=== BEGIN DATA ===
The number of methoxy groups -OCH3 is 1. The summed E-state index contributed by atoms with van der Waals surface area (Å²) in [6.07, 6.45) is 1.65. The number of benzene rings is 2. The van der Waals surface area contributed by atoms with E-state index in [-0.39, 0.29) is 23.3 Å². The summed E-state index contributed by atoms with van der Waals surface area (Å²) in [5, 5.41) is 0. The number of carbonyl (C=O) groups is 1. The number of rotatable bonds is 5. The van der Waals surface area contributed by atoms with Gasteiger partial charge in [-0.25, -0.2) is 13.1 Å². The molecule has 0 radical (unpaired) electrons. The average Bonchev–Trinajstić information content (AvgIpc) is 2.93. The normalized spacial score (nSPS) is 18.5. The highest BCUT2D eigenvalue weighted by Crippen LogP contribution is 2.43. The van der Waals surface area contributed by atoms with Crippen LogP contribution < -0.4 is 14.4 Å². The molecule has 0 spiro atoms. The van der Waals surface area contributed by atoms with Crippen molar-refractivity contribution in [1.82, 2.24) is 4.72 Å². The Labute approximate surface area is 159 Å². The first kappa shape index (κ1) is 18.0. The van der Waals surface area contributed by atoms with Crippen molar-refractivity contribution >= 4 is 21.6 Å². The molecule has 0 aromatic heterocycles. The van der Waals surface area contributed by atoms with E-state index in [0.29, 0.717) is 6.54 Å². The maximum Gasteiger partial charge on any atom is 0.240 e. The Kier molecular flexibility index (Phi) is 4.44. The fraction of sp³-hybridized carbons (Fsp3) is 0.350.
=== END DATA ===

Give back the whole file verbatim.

The number of methoxy groups -OCH3 is 1. The summed E-state index contributed by atoms with van der Waals surface area (Å²) in [6.07, 6.45) is 1.65. The number of benzene rings is 2. The van der Waals surface area contributed by atoms with E-state index in [-0.39, 0.29) is 23.3 Å². The summed E-state index contributed by atoms with van der Waals surface area (Å²) in [5, 5.41) is 0. The number of carbonyl (C=O) groups is 1. The number of rotatable bonds is 5. The van der Waals surface area contributed by atoms with Gasteiger partial charge in [-0.25, -0.2) is 13.1 Å². The molecule has 0 radical (unpaired) electrons. The average Bonchev–Trinajstić information content (AvgIpc) is 2.93. The normalized spacial score (nSPS) is 18.5. The highest BCUT2D eigenvalue weighted by Crippen LogP contribution is 2.43. The van der Waals surface area contributed by atoms with Crippen LogP contribution < -0.4 is 14.4 Å². The molecule has 0 spiro atoms. The van der Waals surface area contributed by atoms with Crippen molar-refractivity contribution in [1.82, 2.24) is 4.72 Å². The Labute approximate surface area is 159 Å². The first kappa shape index (κ1) is 18.0. The van der Waals surface area contributed by atoms with Crippen molar-refractivity contribution >= 4 is 21.6 Å². The molecule has 0 aromatic heterocycles. The van der Waals surface area contributed by atoms with E-state index in [0.29, 0.717) is 6.54 Å². The maximum Gasteiger partial charge on any atom is 0.240 e. The Kier molecular flexibility index (Phi) is 4.44. The fraction of sp³-hybridized carbons (Fsp3) is 0.350.